According to NIH's National Cancer Institute, the cure rate for skin cancers could be nearly 100% if they were all brought to a doctor's attention before they had a chance to spread. There are three different types of skin cancer - melanoma, basal cell carcinoma and squamous cell carcinoma. It is particularly important to diagnose and treat melanoma early. Melanoma is the deadliest form of skin cancer, with 55,100 new cases and 7,910 deaths expected this year in the U.S. alone.
Melanoma usually begins as a mole. Twenty years ago, dermatologists noted that the typical warning signs of early melanoma follow an easy-to-remember formula:
The dermatologists who devised that list now suggest adding "E," for "Evolving."
"An evolving lesion is one that changes size, shape or symptoms, such as itching or tenderness," Dr. David Polsky of New York University's Department of Dermatology explained.
The "E" captures a particular type of melanoma, called nodular, which often does not follow the original ABCs, Polsky said. Nodular melanoma is the most aggressive type of melanoma and accounts for 10% to 15% of all melanomas.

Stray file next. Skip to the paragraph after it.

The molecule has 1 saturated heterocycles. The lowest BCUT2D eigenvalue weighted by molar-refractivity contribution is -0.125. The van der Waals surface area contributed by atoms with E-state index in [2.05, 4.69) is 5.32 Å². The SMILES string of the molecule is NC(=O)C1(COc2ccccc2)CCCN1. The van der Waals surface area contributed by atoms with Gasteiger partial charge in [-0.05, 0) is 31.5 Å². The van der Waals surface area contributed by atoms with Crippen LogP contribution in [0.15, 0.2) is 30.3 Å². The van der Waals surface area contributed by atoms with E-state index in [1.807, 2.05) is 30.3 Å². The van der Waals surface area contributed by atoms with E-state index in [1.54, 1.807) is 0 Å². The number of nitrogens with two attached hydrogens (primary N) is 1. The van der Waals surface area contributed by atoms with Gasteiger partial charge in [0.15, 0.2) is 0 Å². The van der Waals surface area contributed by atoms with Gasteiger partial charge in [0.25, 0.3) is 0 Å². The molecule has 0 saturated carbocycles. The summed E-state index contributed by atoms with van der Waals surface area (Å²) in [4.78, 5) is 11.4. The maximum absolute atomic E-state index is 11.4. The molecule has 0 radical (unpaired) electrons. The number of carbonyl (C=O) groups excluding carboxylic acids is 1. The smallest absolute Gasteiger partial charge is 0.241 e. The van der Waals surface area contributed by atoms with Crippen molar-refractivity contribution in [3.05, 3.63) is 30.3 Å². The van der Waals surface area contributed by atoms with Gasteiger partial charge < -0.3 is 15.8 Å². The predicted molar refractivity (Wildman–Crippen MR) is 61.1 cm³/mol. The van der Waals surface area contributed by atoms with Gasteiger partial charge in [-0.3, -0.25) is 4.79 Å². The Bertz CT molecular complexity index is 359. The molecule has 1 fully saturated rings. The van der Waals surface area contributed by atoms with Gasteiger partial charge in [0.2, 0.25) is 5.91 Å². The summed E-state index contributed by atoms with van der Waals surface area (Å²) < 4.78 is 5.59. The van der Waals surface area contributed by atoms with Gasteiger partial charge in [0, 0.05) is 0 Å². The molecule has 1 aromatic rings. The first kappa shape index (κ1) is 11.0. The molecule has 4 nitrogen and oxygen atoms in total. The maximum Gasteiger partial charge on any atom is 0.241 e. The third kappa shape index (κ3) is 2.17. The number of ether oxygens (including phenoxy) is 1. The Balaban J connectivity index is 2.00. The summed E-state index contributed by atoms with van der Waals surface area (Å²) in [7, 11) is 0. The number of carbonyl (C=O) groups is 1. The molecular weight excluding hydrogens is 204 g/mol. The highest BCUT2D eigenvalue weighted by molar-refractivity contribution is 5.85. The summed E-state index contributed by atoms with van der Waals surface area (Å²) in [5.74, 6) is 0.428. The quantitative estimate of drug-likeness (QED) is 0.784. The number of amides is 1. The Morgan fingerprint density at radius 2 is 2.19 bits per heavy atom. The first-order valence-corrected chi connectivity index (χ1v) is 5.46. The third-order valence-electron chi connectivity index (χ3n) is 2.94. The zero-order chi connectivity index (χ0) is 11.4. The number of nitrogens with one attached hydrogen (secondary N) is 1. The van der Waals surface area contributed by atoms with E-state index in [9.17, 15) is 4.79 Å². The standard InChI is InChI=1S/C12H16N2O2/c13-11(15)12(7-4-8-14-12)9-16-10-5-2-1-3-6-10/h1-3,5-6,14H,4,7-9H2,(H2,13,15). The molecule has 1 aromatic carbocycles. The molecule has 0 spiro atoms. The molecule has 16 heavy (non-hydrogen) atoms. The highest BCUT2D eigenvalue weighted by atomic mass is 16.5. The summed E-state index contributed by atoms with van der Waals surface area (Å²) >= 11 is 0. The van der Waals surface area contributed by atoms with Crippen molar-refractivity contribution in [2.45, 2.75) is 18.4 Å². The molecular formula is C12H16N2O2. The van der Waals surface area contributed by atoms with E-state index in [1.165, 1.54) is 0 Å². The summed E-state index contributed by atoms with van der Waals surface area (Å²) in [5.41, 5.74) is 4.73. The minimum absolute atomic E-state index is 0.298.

Polsky led a group suggesting the alphabetical expansion in a recent review published in the Journal of the American Medical Association. They cited a study of 125 patients with nodular melanoma in which 78% had noticed a significant change in their mole's appearance. Other studies support the idea that moles that change shape, color, or size are more likely to be melanoma.
While melanoma may be the most deadly type of skin cancer, both basal cell carcinoma and squamous cell carcinoma are far more common. Researchers estimate that 40% to 50% of people who live to age 65 will be diagnosed with one of these skin cancers. They can occur anywhere but are typically on the head, face, neck, hands, and arms. They grow more slowly than melanoma and rarely spread to other areas, but need to be treated as well.
Carcinomas can appear as small, smooth, shiny, pale or waxy lumps, or sometimes as a firm red lump. Some people develop a precancerous condition called actinic keratosis, a rough, red or brown scaly patch on the skin that may develop into squamous cell carcinoma. It usually occurs in areas that have been exposed to the sun, such as the face, the back of the hands and the lower lip.
Your overall chance of developing a skin cancer is related to your lifetime exposure to UV radiation. While most skin cancers appear after age 50, the sun's damaging effects begin at an early age. It's important to start sun protection in childhood to prevent skin cancer later in life. Check yourself regularly for new growths or other changes in your skin, and report any unusual growths to a doctor.
Questions for Your Doctor
If you are diagnosed with skin cancer, here are some questions to ask your doctor:
Preventing Skin Cancer